Every time I wander through big cities my look often goes towards buildings with simple architecture, but with a strong relationship with the place where it is implanted, therefore generating a great result.

The term minimalism is used to describe a trend in design and architecture, wherein the subject is reduced to its necessary elements. Minimalist architectural designers focus on elegant lighting, and the void spaces left by the removal of three-dimensional shapes in architectural design. 

There are observers who describe the emergence of minimalism as a response to the brashness and chaos of urban life. In Japan, for example, minimalist architecture began to gain traction in the 1980s when its cities experienced rapid expansion and a booming population. The design was considered an antidote to the "overpowering presence of traffic, advertising, jumbled building scales, and imposing roadways." The chaotic environment was not only driven by urbanization, industrialization, and technology but also the Japanese experience of constantly having demolished structures on account of the destruction wrought by World War II and the earthquakes, including the calamities it entails such as a fire.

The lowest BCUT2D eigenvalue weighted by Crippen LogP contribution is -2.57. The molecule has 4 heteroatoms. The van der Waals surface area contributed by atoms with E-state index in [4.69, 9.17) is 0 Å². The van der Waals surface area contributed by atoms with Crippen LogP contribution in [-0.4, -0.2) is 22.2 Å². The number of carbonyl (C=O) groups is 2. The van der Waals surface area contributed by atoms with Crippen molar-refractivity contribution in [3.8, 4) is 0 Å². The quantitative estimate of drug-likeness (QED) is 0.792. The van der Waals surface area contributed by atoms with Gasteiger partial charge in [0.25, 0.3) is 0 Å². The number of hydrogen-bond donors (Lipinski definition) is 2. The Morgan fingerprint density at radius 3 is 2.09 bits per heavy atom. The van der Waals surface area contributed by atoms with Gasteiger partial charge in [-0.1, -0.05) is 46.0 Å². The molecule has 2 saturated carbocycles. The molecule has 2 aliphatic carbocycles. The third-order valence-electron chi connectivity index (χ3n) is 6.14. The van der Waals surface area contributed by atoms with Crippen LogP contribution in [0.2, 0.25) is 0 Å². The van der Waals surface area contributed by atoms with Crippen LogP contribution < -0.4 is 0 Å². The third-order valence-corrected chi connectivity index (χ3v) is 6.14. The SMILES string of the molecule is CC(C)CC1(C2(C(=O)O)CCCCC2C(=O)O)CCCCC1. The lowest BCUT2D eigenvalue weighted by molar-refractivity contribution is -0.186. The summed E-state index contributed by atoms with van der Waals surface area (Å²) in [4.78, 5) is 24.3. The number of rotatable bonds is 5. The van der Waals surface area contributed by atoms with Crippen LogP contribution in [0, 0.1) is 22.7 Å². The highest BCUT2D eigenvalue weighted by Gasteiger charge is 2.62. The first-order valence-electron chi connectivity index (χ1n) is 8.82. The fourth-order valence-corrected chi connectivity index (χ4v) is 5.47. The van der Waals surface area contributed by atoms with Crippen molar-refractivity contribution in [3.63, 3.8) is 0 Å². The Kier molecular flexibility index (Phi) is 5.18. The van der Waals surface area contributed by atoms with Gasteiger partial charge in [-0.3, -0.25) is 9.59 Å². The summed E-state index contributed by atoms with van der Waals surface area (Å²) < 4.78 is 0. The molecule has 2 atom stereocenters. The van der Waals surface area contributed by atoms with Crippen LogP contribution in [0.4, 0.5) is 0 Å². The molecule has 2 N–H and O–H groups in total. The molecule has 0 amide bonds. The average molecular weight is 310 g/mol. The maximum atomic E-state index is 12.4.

Source: https://fortunedecorblog.wordpress.com/2018/07/03/minimalism/; Cerver, Francisco (1997). The Architecture of Minimalism. Arco. p. 13. ISBN 9780823061495.

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